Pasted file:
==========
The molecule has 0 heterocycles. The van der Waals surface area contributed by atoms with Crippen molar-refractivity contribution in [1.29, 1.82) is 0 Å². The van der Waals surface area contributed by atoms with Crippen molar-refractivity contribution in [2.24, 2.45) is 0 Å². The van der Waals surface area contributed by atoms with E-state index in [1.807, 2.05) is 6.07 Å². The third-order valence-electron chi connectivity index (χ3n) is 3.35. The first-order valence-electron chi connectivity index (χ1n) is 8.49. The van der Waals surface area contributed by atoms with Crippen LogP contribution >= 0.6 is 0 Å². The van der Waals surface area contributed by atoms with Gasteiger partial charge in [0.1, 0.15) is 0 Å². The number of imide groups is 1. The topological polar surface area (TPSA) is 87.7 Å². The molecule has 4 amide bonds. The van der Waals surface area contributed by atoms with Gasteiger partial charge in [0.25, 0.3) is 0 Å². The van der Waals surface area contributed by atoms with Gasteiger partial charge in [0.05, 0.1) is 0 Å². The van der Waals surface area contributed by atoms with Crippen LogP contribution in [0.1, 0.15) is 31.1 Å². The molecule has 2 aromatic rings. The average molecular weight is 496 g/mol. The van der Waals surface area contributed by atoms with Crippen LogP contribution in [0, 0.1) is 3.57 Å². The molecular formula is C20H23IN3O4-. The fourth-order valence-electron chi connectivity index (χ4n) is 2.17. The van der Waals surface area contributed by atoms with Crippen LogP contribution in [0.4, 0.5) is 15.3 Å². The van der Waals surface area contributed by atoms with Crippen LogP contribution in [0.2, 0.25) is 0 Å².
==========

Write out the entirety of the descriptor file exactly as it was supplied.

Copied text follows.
The molecule has 0 heterocycles. The van der Waals surface area contributed by atoms with Crippen molar-refractivity contribution in [1.29, 1.82) is 0 Å². The van der Waals surface area contributed by atoms with Crippen molar-refractivity contribution in [2.24, 2.45) is 0 Å². The van der Waals surface area contributed by atoms with E-state index in [1.807, 2.05) is 6.07 Å². The third-order valence-electron chi connectivity index (χ3n) is 3.35. The first-order valence-electron chi connectivity index (χ1n) is 8.49. The van der Waals surface area contributed by atoms with Crippen LogP contribution >= 0.6 is 0 Å². The van der Waals surface area contributed by atoms with Gasteiger partial charge in [0.1, 0.15) is 0 Å². The number of imide groups is 1. The topological polar surface area (TPSA) is 87.7 Å². The molecule has 4 amide bonds. The van der Waals surface area contributed by atoms with Gasteiger partial charge in [0.25, 0.3) is 0 Å². The van der Waals surface area contributed by atoms with Gasteiger partial charge in [0.05, 0.1) is 0 Å². The van der Waals surface area contributed by atoms with Crippen LogP contribution in [0.1, 0.15) is 31.1 Å². The molecule has 2 aromatic rings. The average molecular weight is 496 g/mol. The van der Waals surface area contributed by atoms with Crippen LogP contribution in [0, 0.1) is 3.57 Å². The molecular formula is C20H23IN3O4-. The fourth-order valence-electron chi connectivity index (χ4n) is 2.17. The van der Waals surface area contributed by atoms with Crippen LogP contribution in [0.4, 0.5) is 15.3 Å². The van der Waals surface area contributed by atoms with Crippen LogP contribution in [0.2, 0.25) is 0 Å².